After 31 breathtaking years of space exploration with the Hubble Telescope, a new sheriff is in orbit. NASA’s latest addition to its space tech arsenal and the successor to its previous flagship product, James Webb Space Telescope, is over 100 times more potent than its predecessor.
The James Webb Space Telescope let’s call JWST, or Webb is around as large as a tennis court and shaped like a spaceship out of Star Wars. Eclipsing its forerunner, Webb reportedly can show us, in astonishing detail, galaxies as they existed 13.5 billion years ago, at the very inception of the universe.
Hubble was designed to capture only visible light, which is basically what humans can see with the naked eye. While that has allowed us to gaze far into the universe, understand planet formation, and deduce the age of the universe, the next generation may take that for granted.
Since 1990 the Hubble has taken more than 1.5 million photos that have helped shape our understanding of the universe as far as we can see it. With its ability to see in infrared, Webb can see past gas and dust clouds that float throughout space.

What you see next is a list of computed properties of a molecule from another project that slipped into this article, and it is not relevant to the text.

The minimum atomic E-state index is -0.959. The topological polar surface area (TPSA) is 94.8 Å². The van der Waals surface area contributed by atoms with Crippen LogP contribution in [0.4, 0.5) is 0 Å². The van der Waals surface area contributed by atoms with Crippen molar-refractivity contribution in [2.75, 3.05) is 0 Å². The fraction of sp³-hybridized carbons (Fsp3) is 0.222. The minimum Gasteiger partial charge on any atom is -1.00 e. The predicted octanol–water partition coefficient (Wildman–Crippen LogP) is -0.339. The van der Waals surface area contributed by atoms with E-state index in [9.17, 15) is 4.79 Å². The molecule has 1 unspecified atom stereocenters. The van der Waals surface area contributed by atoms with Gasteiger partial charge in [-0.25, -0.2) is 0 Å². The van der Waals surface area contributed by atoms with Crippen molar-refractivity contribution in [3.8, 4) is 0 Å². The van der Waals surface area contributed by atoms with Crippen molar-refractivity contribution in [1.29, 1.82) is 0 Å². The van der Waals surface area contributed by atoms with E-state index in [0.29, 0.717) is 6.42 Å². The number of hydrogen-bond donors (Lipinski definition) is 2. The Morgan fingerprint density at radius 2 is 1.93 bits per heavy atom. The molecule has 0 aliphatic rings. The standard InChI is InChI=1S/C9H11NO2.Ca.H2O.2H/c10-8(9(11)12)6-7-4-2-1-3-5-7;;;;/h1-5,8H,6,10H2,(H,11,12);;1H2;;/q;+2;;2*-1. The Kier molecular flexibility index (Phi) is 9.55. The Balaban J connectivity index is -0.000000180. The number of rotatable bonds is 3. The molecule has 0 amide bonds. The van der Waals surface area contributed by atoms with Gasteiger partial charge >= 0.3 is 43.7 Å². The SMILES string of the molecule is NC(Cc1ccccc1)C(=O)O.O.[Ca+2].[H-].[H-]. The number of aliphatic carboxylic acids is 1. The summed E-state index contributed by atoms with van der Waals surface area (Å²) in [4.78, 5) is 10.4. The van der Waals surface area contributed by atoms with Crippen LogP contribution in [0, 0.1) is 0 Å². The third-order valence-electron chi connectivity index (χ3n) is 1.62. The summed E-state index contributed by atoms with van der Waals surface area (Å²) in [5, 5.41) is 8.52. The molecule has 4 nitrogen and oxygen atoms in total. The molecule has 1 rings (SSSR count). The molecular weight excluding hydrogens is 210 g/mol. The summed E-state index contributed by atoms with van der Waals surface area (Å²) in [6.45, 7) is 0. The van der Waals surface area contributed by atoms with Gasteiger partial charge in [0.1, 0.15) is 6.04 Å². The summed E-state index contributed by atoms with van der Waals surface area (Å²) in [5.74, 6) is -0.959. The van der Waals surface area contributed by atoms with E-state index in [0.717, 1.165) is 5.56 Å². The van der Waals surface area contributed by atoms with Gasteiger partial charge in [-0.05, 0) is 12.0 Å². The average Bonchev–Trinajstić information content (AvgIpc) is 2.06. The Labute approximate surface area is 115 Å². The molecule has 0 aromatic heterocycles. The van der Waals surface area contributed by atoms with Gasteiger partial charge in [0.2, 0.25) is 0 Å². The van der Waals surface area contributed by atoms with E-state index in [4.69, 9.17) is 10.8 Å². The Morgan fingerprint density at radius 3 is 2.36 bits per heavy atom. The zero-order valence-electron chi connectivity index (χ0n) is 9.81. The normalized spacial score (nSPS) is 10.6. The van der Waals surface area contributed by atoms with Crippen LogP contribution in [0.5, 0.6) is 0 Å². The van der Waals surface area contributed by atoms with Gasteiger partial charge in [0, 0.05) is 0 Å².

Infrared light makes up most of the light, and so much remains to be discovered as the new technology makes it possible to spot the farthest and most ancient galaxies the universe hides in its expanse.
The Hubble telescope can see wavelengths of light ranging from 90 to 2,500 nanometers. Webb, on the other hand, can reach wavelengths of up to 600 to 28,500. The human eye, for reference, can only see 380 to 700 nanometers.
Webb doesn’t just sport infrared sensors to give it an edge over its predecessor but is also equipped with a gold-coated, 21.5-foot-wide mirror three times the size of Hubble’s mirror.
This is significant because the larger the area absorbing light, the more detail it can collect. This means that the blurry specs that we call galaxies that NASA photographed back in 2004 can be seen and studied in a much higher resolution.
After Hubble’s 15-year reign in the heavens, it is time for the next generation of space observation to step up. Armed with advanced infrared sensors and a gigantic mirror, Webb is expected to keep on snapping pictures of faraway galaxies for the next 5 to 10 years, with the first photograph expected this summer.